So how do you rid yourself of such nasty people?

The short answer is that the country must develop a civil society that puts the nation-state ahead of personal interests.  That’s incredibly hard to do and is a generational process.  Nigeria has a start on it with its armed forces and its growing middle class, but in a country of 168 million people, division is not only inevitable but expensive, slow, and dangerous to bridge.

For a country like Nigeria, destroying Boko Haram will not end the behaviors exhibited by it.  Some other ethnic group will do much the same so long as Nigeria lacks a modernized citizenry.  Rather, Nigeria’s most effective institution – its military – must end up managing terrorist psychopaths that will continue to have breathing space within the country’s borders.   Much as police try to manage murder rather than wholly prevent it, this is the best that Nigeria can do for now.

Over time, in twenty-five to fifty years, as Nigeria’s economy grows, wealth spreads outwards, and a middle class emerges to be the dominant force in the country, such groups will run out of oxygen.  The path to such growth is paved by good governance, democracy, and civil peace.  But that path is easily lost in the thicket of tribalism.  Nigeria has a long time to go before monsters like Boko Haram are boxed away in the realm of nightmares.  With some luck, good leaders, and help from the outside world, that day can come sooner rather than later.


What the hell happened in South Sudan? (You can blame tribalism)

Off I go on holiday and suddenly there’s a civil war in South Sudan.  What, exactly, went down?  Well, there are specifics – and they are better detailed elsewhere – and there are the generalities, which carry the grand geopolitical sweep of things.  Like many of Africa’s conflicts, South Sudan suffers the effects of rapid and incomplete decolonization (the effects of which are spoken of here), and, like many of Africa’s conflicts, this civil war is just another tribal war gone national.

South Sudan wasn’t well-prepared for governing itself, though it wanted to believe it was

Sudan’s rump state to the north is already horribly run, governed by varying degrees of nationalist, Islamist, and genocidal regimes since Britain cut it loose in 1956.  The problem for Khartoum was a country split between too many culture groups.  Along the Nile River, Sudan’s long been tied up with Egypt – and when Egypt went Arab, so too did much of Sudan.

With South Sudan all kinds of crazy colors, what did anyone expect would happen?

This part of Sudan was comparatively easy to run – at least the locals agreed they were Arabs and Muslims, and wanted to stay that way. Alas, the southern reaches were not Arabized, not Muslim, and not happy to be ruled by either. Thus began a series of civil wars.  Worse than that, the southern portions have never been part of a centralized state before, and therefore haven’t undergone that process of cultural standardization and myth building that underpins modern nations.  It’s pretty much every tribe for itself.

Here’s another great indictment of tribalism as a form of organizing society

Tribalism is fantastic under very specific circumstances.  Otherwise, it’s garbage.  Why then does it survive to this day?  Human beings naturally tribalize – we do this to a harmless extent at work, at school, and in wider society.  We link ourselves to people of similar social outlook, interest, or, sometimes but increasingly rarely in modern states, to kinship.  We do this as a survival method, but in a functioning state, we don’t take it much further having a few beers with the bros.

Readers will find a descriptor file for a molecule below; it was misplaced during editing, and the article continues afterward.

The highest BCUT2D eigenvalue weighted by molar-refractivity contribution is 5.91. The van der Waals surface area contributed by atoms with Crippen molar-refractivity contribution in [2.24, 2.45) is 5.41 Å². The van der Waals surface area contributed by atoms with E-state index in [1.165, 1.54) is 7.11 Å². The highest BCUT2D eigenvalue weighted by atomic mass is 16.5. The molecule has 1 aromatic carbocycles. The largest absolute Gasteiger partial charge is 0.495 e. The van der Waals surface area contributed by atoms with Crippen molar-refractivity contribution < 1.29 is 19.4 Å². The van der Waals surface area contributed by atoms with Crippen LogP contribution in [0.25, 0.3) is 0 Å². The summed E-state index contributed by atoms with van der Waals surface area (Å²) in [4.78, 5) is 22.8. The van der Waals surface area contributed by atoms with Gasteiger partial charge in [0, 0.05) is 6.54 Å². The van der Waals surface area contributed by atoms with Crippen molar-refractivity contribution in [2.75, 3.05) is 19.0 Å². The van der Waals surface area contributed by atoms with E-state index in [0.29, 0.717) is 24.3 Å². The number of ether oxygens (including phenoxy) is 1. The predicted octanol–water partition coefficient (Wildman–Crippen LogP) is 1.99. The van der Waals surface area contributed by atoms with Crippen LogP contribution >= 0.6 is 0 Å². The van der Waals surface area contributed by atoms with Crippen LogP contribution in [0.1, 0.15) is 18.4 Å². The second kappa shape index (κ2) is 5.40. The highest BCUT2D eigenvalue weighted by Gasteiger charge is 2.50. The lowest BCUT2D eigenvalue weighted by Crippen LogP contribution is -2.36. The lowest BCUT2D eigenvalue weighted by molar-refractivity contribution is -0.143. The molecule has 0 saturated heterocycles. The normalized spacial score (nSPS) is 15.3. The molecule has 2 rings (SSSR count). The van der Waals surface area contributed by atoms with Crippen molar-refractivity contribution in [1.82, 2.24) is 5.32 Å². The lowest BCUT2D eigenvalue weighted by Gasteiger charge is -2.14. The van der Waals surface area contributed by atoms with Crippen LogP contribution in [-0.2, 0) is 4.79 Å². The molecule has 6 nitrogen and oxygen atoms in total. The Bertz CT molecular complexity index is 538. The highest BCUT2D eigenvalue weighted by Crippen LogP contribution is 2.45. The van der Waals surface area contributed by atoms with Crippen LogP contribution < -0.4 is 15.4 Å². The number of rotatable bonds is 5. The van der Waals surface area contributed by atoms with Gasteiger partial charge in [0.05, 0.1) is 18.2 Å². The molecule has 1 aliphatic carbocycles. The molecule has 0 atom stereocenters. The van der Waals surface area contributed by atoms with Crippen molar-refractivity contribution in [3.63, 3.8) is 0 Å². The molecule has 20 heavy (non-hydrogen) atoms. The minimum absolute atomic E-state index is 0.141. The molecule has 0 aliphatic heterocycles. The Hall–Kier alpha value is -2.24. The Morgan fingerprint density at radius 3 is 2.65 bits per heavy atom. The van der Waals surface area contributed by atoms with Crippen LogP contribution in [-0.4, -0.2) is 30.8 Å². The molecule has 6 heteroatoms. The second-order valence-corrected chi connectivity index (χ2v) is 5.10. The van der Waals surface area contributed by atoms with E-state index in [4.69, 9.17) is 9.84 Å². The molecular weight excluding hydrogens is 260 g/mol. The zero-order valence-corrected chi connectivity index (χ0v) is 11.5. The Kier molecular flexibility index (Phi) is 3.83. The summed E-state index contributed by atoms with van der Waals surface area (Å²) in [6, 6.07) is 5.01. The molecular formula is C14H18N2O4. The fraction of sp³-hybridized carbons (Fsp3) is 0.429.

That’s because in a modern state, if we bros decide to tear up the bar and take it over, invariably the police will arrive and put us all in prison.  If we resist, they will beat us and, if we fight hard enough, kill us.  Moreover, while we may be greatly heroic and kill many of them, they will be replaceable cogs in a system capable of calling in more and more powerful reinforcements.  This is why, in Grand Theft Auto, you can never take over the entire city through mass violence even with the cheat codes on.

But in a state that’s lacking a police force with enough recruits, or an army with reliable commanders, such things break down.  What happened in South Sudan only happened because people on both sides realized they could fight and beat state institutions.

Not that anyone  has an interest in chaos

Few powers, even Sudan to the north, want to see South Sudan fail.  Uganda has gone so far as to send troops alongside UN ones to prop up the central government.  With nearby Central African Republic also going to pieces, the feeling is that there’s a corridor of insanity running from South Sudan to the Democratic Republic of the Congo down south.  Along that axis lies a potential threat of instability.  From Ethiopia to Kenya to the United Nations and China, most would prefer to see South Sudan put itself back together and get on with the necessary business of supplying oil.

But this is proof positive of how little power outsiders have in Africa

Since the end of decolonization, the only thing that outsiders have done well is prop up badly run governments and ensure that borders stay the same.  Other than that, from development aid to intervening in civil wars, outsiders have been unable to shape the continent’s destiny.  African states still have to face down the ugliness within their tribal societies, something that starts with simple things, like reliable roads, electricity, and water supplies, and ends with really complicated things, like modern education systems, corruption-proof governing systems, and peaceful transfers of power.  South Sudan hasn’t yet sorted that first set; there’s the simple problem of logistically building such systems after nearly sixty years of on and off civil war.

Unlikely to be the last round of this, alas

Until South Sudan breaks tribalism, it will suffer the corroding effects of it.  Sooner or later some other scumbag will take a stab at the presidency through violence, knowing his tribe will back him.  It doesn’t have to be that way, of course.  South Sudan might establish an uneasy peace and gradually wear away at the tribal blocs, turning them into a single community.  But that day’s a long way off.